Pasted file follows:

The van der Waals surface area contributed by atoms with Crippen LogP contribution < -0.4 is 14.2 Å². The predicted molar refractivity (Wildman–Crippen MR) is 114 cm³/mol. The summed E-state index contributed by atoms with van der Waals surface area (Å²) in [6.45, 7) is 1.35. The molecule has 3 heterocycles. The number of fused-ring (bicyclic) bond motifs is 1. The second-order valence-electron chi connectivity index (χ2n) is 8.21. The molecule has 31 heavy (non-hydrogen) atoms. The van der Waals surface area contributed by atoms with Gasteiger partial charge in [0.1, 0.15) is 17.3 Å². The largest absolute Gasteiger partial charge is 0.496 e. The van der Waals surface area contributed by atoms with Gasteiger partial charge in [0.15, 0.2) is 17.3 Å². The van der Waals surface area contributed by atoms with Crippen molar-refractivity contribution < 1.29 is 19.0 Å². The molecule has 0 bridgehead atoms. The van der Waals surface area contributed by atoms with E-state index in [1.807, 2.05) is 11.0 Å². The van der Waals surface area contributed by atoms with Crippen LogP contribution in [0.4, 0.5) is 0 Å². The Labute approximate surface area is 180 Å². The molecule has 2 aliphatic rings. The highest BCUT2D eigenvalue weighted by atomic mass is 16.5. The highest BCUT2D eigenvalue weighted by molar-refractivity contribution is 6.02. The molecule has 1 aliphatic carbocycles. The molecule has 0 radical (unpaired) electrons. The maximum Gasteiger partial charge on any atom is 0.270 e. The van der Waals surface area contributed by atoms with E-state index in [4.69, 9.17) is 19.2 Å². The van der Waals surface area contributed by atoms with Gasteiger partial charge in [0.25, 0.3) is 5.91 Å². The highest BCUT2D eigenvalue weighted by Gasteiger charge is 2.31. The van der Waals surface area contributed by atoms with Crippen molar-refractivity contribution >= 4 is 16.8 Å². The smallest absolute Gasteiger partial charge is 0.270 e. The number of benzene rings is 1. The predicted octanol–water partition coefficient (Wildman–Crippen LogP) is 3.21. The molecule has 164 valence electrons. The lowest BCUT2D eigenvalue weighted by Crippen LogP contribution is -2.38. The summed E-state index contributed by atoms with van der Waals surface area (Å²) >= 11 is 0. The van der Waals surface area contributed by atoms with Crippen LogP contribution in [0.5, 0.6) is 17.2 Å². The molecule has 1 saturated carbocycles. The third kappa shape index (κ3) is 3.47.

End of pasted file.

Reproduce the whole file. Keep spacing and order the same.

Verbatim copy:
The van der Waals surface area contributed by atoms with Crippen LogP contribution < -0.4 is 14.2 Å². The predicted molar refractivity (Wildman–Crippen MR) is 114 cm³/mol. The summed E-state index contributed by atoms with van der Waals surface area (Å²) in [6.45, 7) is 1.35. The molecule has 3 heterocycles. The number of fused-ring (bicyclic) bond motifs is 1. The second-order valence-electron chi connectivity index (χ2n) is 8.21. The molecule has 31 heavy (non-hydrogen) atoms. The van der Waals surface area contributed by atoms with Gasteiger partial charge in [0.1, 0.15) is 17.3 Å². The largest absolute Gasteiger partial charge is 0.496 e. The van der Waals surface area contributed by atoms with Gasteiger partial charge in [0.15, 0.2) is 17.3 Å². The van der Waals surface area contributed by atoms with Crippen molar-refractivity contribution < 1.29 is 19.0 Å². The molecule has 0 bridgehead atoms. The van der Waals surface area contributed by atoms with E-state index in [1.807, 2.05) is 11.0 Å². The van der Waals surface area contributed by atoms with Crippen LogP contribution in [0.4, 0.5) is 0 Å². The Labute approximate surface area is 180 Å². The molecule has 2 aliphatic rings. The highest BCUT2D eigenvalue weighted by atomic mass is 16.5. The highest BCUT2D eigenvalue weighted by molar-refractivity contribution is 6.02. The molecule has 1 aliphatic carbocycles. The molecule has 0 radical (unpaired) electrons. The maximum Gasteiger partial charge on any atom is 0.270 e. The van der Waals surface area contributed by atoms with E-state index in [4.69, 9.17) is 19.2 Å². The van der Waals surface area contributed by atoms with Gasteiger partial charge in [0.25, 0.3) is 5.91 Å². The highest BCUT2D eigenvalue weighted by Gasteiger charge is 2.31. The van der Waals surface area contributed by atoms with Crippen molar-refractivity contribution >= 4 is 16.8 Å². The smallest absolute Gasteiger partial charge is 0.270 e. The number of benzene rings is 1. The predicted octanol–water partition coefficient (Wildman–Crippen LogP) is 3.21. The molecule has 164 valence electrons. The lowest BCUT2D eigenvalue weighted by Crippen LogP contribution is -2.38. The summed E-state index contributed by atoms with van der Waals surface area (Å²) >= 11 is 0. The van der Waals surface area contributed by atoms with Crippen LogP contribution in [0.5, 0.6) is 17.2 Å². The molecule has 1 saturated carbocycles. The third kappa shape index (κ3) is 3.47.